Canon EOS 7D Digital Camera Review$1,699.99
Speed and Timing
There are two burst-rate speed settings, High (with a top claimed speed of 8 shots per second) and Low (3 shots per second). The maximum number of shots in a single burst depends on image size and format, of course. Shooting fine JPEGs, the maximum burst is 94 shots with a standard CompactFlash card or 126 with a UDMA card. For RAW files without JPEG, the maximum is 15 with either type of memory card.
Burst mode shooting is a key strength of the Canon 7D. The company claims a maximum continuous shooting rate of 8 shots per second. Our speed test results came in at 7.49 shots per second using a fast UDMA card, a very satisfying result. And, as noted below, you can keep shooting continuously for over 100 shots (large JPEGs) before the buffer fills and shooting slows.
The 7D offers two straightforward self-timer options, without advanced capabilities such as multiple shots after the timer ticks down. Either timer mode will work with the shutter, or an optional wireless remote control, including the RC-1 and RC-5 ($30).
The 7D uses a new 19-point autofocus system. When shooting with a lens with a maximum aperture higher than f/5.6, all of these points focus as cross-type sensors. If the maximum aperture is f/2.8 or higher, the center focus point is about twice as sensitive to horizontal and vertical lines as the others.
There are three Focus Mode options: One Shot, AI Servo (continuous autofocus), and AI Focus, which switch between the two depending on whether the subject is in motion.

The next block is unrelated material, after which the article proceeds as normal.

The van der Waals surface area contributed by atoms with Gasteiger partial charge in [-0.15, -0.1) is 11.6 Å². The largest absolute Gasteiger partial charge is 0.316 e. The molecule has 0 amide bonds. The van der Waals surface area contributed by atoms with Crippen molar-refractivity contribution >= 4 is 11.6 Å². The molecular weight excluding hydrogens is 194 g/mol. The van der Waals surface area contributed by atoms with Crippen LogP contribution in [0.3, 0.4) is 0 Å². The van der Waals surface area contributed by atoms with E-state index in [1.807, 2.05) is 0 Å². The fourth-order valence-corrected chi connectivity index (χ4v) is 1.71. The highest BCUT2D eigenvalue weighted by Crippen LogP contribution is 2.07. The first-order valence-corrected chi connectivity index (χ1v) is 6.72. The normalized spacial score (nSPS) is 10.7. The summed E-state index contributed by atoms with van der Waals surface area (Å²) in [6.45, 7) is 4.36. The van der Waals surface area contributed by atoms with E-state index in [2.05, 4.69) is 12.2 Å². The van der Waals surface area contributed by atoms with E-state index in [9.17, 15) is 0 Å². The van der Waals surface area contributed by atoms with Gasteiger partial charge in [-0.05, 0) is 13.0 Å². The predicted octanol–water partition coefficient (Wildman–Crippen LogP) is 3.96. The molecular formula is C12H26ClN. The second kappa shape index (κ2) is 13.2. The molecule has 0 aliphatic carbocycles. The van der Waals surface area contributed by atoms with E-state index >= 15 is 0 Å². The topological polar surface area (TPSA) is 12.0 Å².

After shooting with the 7D for a while, we found ourselves coming back to the Zone AF system frequently. It offers a nice combination of user control and flexibility, avoiding the chore of maneuvering individual focus points with the control wheels or joystick (pretty cumbersome) but still pointing the camera in the right direction.
There are 5 available Zone Focus settings. Switching between them while shooting is fast and efficient: just press the AF Point button at the top right of the camera back, then turn either control dial to cycle through your options, which are displayed both in the viewfinder and on the rear LCD.
The 7D doesn't have a dedicated autofocus assist lamp. Instead, the built-in flash can be used to fire off brief strobing bursts to help the camera autofocus. We prefer a dedicated lamp, since it's a less intrusive solution when trying to shoot candids.
When using manual focus, the focus confirmation light in the viewfinder will indicate whether the subject is in focus if you press the shutter halfway.